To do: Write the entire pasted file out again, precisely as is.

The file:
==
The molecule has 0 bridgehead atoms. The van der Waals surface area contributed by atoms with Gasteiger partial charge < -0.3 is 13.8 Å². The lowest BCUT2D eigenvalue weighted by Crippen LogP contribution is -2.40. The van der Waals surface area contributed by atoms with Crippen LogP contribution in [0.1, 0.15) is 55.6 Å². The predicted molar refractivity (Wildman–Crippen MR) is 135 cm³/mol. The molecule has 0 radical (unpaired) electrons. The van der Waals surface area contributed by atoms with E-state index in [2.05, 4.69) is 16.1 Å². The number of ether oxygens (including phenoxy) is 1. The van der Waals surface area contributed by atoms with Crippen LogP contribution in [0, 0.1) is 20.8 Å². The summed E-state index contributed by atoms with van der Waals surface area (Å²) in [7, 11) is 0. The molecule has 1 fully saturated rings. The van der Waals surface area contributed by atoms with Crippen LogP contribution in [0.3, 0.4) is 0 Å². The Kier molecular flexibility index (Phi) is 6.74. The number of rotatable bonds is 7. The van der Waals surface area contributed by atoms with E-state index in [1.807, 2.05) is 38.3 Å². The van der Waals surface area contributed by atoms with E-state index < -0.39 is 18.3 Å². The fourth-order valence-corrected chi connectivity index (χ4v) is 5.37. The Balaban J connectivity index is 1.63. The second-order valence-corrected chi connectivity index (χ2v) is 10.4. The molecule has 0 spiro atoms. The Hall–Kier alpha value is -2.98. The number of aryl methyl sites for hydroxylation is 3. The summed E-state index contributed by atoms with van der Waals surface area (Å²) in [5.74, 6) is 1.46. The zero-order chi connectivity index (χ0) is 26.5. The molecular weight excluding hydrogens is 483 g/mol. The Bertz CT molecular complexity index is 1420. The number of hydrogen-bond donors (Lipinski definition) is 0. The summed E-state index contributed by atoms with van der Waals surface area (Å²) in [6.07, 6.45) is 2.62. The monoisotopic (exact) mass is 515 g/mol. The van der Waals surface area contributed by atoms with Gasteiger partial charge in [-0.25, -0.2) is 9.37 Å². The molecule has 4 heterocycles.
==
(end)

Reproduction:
The molecule has 0 bridgehead atoms. The van der Waals surface area contributed by atoms with Gasteiger partial charge < -0.3 is 13.8 Å². The lowest BCUT2D eigenvalue weighted by Crippen LogP contribution is -2.40. The van der Waals surface area contributed by atoms with Crippen LogP contribution in [0.1, 0.15) is 55.6 Å². The predicted molar refractivity (Wildman–Crippen MR) is 135 cm³/mol. The molecule has 0 radical (unpaired) electrons. The van der Waals surface area contributed by atoms with E-state index in [2.05, 4.69) is 16.1 Å². The number of ether oxygens (including phenoxy) is 1. The van der Waals surface area contributed by atoms with Crippen LogP contribution in [0, 0.1) is 20.8 Å². The summed E-state index contributed by atoms with van der Waals surface area (Å²) in [7, 11) is 0. The molecule has 1 fully saturated rings. The van der Waals surface area contributed by atoms with Crippen LogP contribution in [0.3, 0.4) is 0 Å². The Kier molecular flexibility index (Phi) is 6.74. The number of rotatable bonds is 7. The van der Waals surface area contributed by atoms with E-state index in [1.807, 2.05) is 38.3 Å². The van der Waals surface area contributed by atoms with E-state index < -0.39 is 18.3 Å². The fourth-order valence-corrected chi connectivity index (χ4v) is 5.37. The Balaban J connectivity index is 1.63. The second-order valence-corrected chi connectivity index (χ2v) is 10.4. The molecule has 0 spiro atoms. The Hall–Kier alpha value is -2.98. The number of aryl methyl sites for hydroxylation is 3. The summed E-state index contributed by atoms with van der Waals surface area (Å²) in [5.74, 6) is 1.46. The zero-order chi connectivity index (χ0) is 26.5. The molecular weight excluding hydrogens is 483 g/mol. The Bertz CT molecular complexity index is 1420. The number of hydrogen-bond donors (Lipinski definition) is 0. The summed E-state index contributed by atoms with van der Waals surface area (Å²) in [6.07, 6.45) is 2.62. The monoisotopic (exact) mass is 515 g/mol. The van der Waals surface area contributed by atoms with Gasteiger partial charge in [-0.25, -0.2) is 9.37 Å². The molecule has 4 heterocycles.